It sounds like you've all had astonishing vacations.
Stew Foot of Harbor Home wrote, on March 27,
"Sometimes you're taking the test, but sometimes you're the test."
The Gretineaux of Saguenay wrote, on March 28,
"C'est la première conversation j'ai eu en la langue français."
"C'est malaisé à croire, non?"
"On m'appelle Howell Hallway."
"Mais, est-ce que c'est vrai?"
"Bien sûr, mais non."
Mais Howell Hallway a menti, parce-que son nom a été Howell Hallway, et la français a été sa langue première. Il a menti à la femme avec qui il a parlé parce qu'elle a été une moucharde. Il a disparu dans un couloir.
Il était une fois, elle a eu un regard furtif à trouver Monseiur Hallway coupable de meurtre.
Ils n'ont jamais encore l'autre vu.
Sean Bloughe of Lump City USA wrote, on March 29,
Each state roughly represents the combined national acreage of the listed item. For example, there were 5.5 million acres of sorghum planted in 2010, or 8593.75 square miles. New Jersey occupies 8722 square miles. I was hoping to find annual production of something exciting like cookie cakes listed in square miles, but apparently we don't make anything that's both big and fun.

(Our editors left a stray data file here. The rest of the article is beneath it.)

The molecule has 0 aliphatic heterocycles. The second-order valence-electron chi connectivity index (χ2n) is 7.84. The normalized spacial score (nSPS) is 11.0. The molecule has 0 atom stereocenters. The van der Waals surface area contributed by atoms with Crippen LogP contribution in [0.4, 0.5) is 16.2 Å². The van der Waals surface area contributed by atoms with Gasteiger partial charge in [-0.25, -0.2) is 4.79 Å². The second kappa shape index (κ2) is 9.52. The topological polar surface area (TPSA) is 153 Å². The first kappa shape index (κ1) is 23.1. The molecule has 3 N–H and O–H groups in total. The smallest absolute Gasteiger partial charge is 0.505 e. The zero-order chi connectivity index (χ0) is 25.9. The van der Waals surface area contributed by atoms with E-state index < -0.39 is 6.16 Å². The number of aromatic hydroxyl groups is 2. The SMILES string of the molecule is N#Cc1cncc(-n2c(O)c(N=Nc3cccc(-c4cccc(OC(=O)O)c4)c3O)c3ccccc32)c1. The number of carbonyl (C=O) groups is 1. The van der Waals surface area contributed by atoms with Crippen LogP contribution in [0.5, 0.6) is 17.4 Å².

AZ,CA,CO,FL,MI,NV,OR,TX,UT,WY- Rangeland / pastureª
IA- Almost the same size as a country that Francisco Hernández de Córdoba founded
KY- Lawns (The Lawn Institute)
MS- Southern pine plantation (forestencyclopedia.net)
NH, VT- Developed land (2000 Census)
RI- Square feet of drywall manufactured per year (Drywallrecycle.com)
WA- Onshore Federally owned land in oil and natural gas lease (Hudson Valley Press)
WI- Paved roads (FHA)
WV- Fruit and Vegetables (USDA-ERS)
Sneal Couch of Crabs, NV, had this to say in an e-mail dated March 31:
I visited my friend Patrick Gouge in Illinois (state motto: So flat it makes Kansas look like Nepal).
We got into an argument, which ruined my vacation. Patrick said ad hominem arguments are permissable in some cases. The only problem is he smells and is a jerk, so what does he know?
Anyway, we're not friends anymore.
And Frank Bunne Of Dog Breakfast wrote, on April 2,
I met a girl who had six names on her passport. She also had a phone number from a country where they only use six digits, and where there are no cars. We were in love, but she was deported. I've called her, and she says she can never come back.
Until next year!